It is very common that you will lose some of your hearing as you grow older. This is a very common phenomenon and, in fact, about one in three people of the 65 to 74 age demographic experience some sort of hearing loss due to aging. This is known as presbycusis. On top of age, there are also other things that come into play. This includes things like changes that have taken place within the inner ear, damage to the ears from excessive exposure to loud noises, medications, and other medical conditions like diabetes, high blood pressure, etc.
The more startling statistic is the fact that, out of every five people who could really use a hearing aid, one only actually uses the device. Let us now take a closer look at the things you ought to take into consideration when buying a new hearing aid.
The Two Main Types
It is true that hearing aids are not able to restore hearing back to its normal state. However, what they can do is help amplify sounds and also reduce the level of background noise so that the user is better able to make sense of the environment they are in. This includes being able to converse with other people, being able to participate in group activities, watching TV, and also improving sound sensitivity for safety purposes.
While there are a lot of different types of hearing aids available in the market today, there are two main differences that you have to consider. The first one is the one for daily wear and the other type is the one for extended-wear usage.
Hearing aids Daily Wear. this is a type of hearing aid which the user will be able to put in and take out. Normally, people will put on this type of hearing aid early in the morning and then take them off before bedtime at night. These types of hearing aids can be used when you conduct most of your daily activities and they are also resistant to water. The times when you should definitely take them off are when you go swimming or you take a shower. The style range of these devices is from BTE models to ITE models. BTE stands for behind-the-ear and ITE stands for Inside-the-ear.
Hearing Aids: Extended Wear. This type of hearing aid is not visible to others and they are placed inside the ears by a professional audiologist. This type of hearing aid sits very close to the eardrum. As a result, it can be worn for a very long time without having to change any batteries or anything else. The batteries will typically last from about one to about three months. You can have this device on yourself when you are taking a shower but do not go swimming with these hearing aids on.
Know what your individual listening needs are.
Are there particular situations in which you experience difficulty in hearing? It is very important to know what specific hearing problems you have. This is required so that the audiologist is able to make the best possible decisions when you get a hearing aid.
Try to think of the situations in which you face the most difficulties with hearing. It could be when you are conversing with family and friends, when you are alone or when you are at work. Make sure that this information is then passed on to your audiologist. Experts also recommend that you work with a team that will be able to give you not just a hearing test but will be able to make sense of your entire type of hearing loss.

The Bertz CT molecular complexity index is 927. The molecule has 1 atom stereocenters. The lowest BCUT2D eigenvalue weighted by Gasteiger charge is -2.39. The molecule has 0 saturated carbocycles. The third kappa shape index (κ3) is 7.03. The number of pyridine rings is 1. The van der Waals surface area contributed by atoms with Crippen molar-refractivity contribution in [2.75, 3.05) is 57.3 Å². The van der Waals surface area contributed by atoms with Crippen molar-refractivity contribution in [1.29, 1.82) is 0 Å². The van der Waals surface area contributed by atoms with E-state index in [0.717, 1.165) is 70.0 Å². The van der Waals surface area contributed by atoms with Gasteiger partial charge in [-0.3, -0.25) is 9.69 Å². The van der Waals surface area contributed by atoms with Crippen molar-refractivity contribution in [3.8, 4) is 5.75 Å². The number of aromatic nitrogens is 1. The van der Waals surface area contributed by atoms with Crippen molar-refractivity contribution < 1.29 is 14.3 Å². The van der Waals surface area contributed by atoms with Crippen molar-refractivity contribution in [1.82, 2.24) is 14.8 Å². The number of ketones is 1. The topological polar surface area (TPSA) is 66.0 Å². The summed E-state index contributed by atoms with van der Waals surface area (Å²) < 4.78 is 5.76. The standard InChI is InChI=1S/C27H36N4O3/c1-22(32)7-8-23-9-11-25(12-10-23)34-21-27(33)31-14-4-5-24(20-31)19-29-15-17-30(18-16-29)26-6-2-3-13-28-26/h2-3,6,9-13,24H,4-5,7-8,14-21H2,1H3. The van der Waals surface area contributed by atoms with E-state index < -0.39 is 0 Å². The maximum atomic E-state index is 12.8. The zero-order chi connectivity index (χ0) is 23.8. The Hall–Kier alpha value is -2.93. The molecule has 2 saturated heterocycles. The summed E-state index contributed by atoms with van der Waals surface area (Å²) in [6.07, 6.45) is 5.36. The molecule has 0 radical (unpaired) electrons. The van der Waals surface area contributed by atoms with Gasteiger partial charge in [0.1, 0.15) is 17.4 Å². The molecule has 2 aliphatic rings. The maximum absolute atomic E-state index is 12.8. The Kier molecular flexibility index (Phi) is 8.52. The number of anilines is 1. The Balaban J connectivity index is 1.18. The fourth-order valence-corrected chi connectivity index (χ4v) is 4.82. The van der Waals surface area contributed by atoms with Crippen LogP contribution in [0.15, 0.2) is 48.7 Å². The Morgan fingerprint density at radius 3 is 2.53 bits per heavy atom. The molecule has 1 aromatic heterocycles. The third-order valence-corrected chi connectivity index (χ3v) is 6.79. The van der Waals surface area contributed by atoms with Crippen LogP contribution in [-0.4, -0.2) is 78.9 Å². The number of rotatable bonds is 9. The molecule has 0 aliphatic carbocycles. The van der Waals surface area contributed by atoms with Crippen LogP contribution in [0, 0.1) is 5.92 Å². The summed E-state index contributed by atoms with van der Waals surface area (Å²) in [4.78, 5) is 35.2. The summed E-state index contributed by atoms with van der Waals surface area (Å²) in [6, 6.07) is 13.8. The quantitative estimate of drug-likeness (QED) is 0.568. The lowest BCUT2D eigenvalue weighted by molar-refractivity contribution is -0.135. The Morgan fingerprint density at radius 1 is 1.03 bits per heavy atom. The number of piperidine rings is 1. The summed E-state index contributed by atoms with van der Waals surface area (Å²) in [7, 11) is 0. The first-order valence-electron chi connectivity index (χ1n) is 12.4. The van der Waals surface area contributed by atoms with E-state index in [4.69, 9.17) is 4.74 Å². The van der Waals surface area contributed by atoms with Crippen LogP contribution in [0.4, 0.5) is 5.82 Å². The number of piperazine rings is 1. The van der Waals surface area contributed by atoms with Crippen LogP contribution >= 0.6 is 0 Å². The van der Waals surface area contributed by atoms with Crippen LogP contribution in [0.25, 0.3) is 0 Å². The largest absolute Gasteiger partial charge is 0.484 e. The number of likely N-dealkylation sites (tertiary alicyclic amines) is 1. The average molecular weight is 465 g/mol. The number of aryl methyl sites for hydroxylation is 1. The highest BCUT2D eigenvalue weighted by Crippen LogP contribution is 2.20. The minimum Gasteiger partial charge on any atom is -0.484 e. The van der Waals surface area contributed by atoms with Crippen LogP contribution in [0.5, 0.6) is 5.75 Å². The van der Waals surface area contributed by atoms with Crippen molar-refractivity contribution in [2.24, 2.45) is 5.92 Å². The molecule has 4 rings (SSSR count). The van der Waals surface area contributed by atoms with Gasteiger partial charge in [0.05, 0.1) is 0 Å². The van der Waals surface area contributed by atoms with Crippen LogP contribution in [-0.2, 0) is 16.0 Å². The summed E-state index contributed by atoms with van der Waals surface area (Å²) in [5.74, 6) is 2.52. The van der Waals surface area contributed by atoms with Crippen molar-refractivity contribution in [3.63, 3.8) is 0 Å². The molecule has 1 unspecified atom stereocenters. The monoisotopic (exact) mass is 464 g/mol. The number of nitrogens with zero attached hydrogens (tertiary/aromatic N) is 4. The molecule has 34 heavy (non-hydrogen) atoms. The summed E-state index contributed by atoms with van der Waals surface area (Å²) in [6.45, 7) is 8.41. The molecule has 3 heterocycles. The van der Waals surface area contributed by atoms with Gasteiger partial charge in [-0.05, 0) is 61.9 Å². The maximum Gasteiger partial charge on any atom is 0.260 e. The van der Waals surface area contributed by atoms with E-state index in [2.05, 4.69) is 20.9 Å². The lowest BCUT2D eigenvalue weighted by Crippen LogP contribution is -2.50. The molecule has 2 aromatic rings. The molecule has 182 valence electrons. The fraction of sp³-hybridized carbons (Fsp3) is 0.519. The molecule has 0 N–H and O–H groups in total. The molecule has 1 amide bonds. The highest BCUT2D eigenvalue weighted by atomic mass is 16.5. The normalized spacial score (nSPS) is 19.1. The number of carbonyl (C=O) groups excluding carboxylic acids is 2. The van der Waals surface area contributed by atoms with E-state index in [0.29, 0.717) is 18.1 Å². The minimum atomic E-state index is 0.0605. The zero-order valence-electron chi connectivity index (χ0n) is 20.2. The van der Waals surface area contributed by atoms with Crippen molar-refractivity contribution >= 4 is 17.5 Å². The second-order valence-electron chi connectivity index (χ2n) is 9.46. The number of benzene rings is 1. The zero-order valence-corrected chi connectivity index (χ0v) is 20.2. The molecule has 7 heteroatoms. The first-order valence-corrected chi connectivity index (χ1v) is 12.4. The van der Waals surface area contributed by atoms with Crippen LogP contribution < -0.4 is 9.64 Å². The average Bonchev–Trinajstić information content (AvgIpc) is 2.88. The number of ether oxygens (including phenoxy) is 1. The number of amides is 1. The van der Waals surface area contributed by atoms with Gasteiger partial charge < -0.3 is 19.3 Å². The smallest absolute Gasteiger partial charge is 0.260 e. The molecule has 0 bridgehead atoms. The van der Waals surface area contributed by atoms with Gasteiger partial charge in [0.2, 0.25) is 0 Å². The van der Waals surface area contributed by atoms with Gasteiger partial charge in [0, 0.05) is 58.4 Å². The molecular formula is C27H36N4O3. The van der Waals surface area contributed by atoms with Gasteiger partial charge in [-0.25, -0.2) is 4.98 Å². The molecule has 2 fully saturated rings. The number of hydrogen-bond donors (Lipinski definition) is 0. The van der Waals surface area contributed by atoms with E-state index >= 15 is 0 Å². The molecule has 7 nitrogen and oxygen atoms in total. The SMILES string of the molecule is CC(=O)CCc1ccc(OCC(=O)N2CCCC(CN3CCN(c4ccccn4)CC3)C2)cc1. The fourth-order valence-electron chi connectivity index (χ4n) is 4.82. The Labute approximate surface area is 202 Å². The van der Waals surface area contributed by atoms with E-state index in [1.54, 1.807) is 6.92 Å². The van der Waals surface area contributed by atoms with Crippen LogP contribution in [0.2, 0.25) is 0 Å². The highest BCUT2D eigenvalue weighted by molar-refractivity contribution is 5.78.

Realize that just because it worked for someone else, it may not work for you
Hearing aids are definitely not devices where the one-size-fits-all process will work. A hearing aid may work fine for your friend but it does not mean it will work properly when it comes to you. You also ought to realize that just because a hearing aid is very pricey or has been advertised as being high-tech, does not mean it will be able to meet your specific needs.
Audiologists frequently complain that a lot of people who are hearing impaired will often want a hearing aid just because they saw it on TV or because someone they know is wearing one. However, that is just not how hearing aids work. Just to give you some perspective, know that you yourself may have different hearing needs from your two different ears.
You Can Try Out Different Hearing Aids
Yes, choosing a hearing aid device can be a little overwhelming. However, there is some good news and that is that you are not bound to get locked into a purchase decision. Hearing aids ought to be considered as an investment in yourself and they normally come with a trial period. If you are not satisfied with the results, you can return them after the 45 day trial period.
The trial period is a particularly good time to get to know if your chosen hearing aid will be able to cut it for you or not. You really ought to reflect on how your hearing has changed after you got your hearing aid. You should be able to tell if you are getting the desired results from your purchase or not. Some people, for example, those who have arthritis, may often find it difficult to use hearing aids of the daily wear variety. They may instead want to go for the lower maintenance that is required for extended-wear hearing aids.
It is recommended that you go to your audiologist at least a couple of times during this trial period. This will allow your particular audiologist to fine-tune the device so that it is better able to meet your particular needs.